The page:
View Full Version : Anybody here had to pay for a new 'electronic' passport?

08-17-2008, 02:56 AM
Ask for your money back.
See if they give it to you.


Kiwi expert cracks chip passport

A Kiwi computer whiz is among a small group of international scientists to prove electronic passports can be easily copied, changed and passed off as genuine.
Auckland University researcher Peter Gutmann found a way to program a new signature into an altered passport microchip allowing it to be recognised as authentic by the reading technology.
Gutmann, British computer expert Adam Laurie and Amsterdam academic Jeroen van Beek successfully copied the contents of a British boy's electronic passport to another chip and replaced his digital photograph with one of Osama bin Laden.
The altered chip was reprogrammed with a signature key and recognised as genuine by the International Civil Aviation Organisation's passport reading software, UK's The Times newspaper reported.
Gutmann told the Sunday Star-Times his role in the experiment was "embarrassingly simple".
His colleagues were credited with the more complex tasks of cloning and altering the chip's data which is meant to be secure. "It was a three-person effort."
Gutmann became internationally well-known in the late 90s for developing a highly sophisticated but easy-to-use encryption security kit for businesses, and later his scathing and widely publicised criticism of Microsoft's Vista operating system.
He told the Star-Times security experts have questioned the safety of microchip or electronic passports for years.
The move towards "biometric" passports which store personal information and a digital photo of the owner on a microchip have been driven by the US to beef up security. Passports issued since October 2004 had to have a chip or the holders would be denied access to the US.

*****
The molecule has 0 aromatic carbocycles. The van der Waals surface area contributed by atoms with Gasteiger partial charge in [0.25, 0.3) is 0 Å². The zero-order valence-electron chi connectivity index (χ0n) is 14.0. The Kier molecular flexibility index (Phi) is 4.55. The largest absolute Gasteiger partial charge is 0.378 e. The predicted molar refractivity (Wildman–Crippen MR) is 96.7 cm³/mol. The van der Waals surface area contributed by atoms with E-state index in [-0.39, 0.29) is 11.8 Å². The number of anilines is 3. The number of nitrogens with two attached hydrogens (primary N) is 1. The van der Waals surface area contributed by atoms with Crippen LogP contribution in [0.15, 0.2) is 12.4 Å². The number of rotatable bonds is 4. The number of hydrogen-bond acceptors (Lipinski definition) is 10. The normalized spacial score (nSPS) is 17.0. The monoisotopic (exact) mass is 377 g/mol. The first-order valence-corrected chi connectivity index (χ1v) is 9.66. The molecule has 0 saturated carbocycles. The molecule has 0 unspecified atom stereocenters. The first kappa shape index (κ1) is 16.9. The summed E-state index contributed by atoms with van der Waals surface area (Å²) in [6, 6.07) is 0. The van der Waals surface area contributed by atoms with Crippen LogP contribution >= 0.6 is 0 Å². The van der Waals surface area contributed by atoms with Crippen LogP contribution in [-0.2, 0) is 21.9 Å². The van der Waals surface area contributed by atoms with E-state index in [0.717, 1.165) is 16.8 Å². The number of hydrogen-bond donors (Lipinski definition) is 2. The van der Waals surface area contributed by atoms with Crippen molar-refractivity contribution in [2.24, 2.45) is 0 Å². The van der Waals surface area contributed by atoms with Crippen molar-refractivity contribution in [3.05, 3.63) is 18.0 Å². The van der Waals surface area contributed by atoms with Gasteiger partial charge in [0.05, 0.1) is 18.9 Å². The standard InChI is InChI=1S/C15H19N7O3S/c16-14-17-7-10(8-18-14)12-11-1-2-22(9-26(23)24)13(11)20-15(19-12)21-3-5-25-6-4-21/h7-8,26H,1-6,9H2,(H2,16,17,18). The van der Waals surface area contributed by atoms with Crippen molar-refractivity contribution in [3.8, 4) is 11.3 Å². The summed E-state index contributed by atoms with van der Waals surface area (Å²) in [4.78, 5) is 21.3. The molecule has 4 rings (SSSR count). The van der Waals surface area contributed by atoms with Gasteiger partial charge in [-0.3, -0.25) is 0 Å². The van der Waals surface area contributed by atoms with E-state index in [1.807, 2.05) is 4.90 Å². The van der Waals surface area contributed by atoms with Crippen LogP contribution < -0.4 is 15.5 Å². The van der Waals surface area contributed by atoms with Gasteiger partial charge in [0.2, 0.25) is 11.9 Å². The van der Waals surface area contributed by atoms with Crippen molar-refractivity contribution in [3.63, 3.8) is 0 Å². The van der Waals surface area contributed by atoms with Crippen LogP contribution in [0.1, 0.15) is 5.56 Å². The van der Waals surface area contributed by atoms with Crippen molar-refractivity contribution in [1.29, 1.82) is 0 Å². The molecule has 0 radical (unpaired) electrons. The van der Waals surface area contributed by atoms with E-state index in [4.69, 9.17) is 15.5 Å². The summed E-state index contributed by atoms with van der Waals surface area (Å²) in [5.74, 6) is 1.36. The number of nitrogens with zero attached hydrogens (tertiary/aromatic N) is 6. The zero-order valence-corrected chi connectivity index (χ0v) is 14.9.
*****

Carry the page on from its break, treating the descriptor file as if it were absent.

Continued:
The e-passport technology "was never really robust to begin with", Gutmann said. "This was the whole point... People like us had been pointing out that there were serious security problems with this thing for years. We set out to show that we're not just blowing smoke, there really are security problems.
"The Bush administration's ongoing paranoia campaign" had forced the rest of the world, including New Zealand, to adopt the passports, he said.
The move to introduce them had always been more politically driven than technically sound, he said.
Gutmann said he had been tinkering with a passport reader and some "smart card" chips at home at the beginning of the year. The chips are identical to those used in the passports.
"It was more out of interest... It's completely standard technology. I just got the data to see what format it was in."
He managed to reprogram the chip so it could be recognised by the smart card reader, but "it didn't seem very useful". When he learnt colleagues overseas were working on the passport project, he offered his discovery.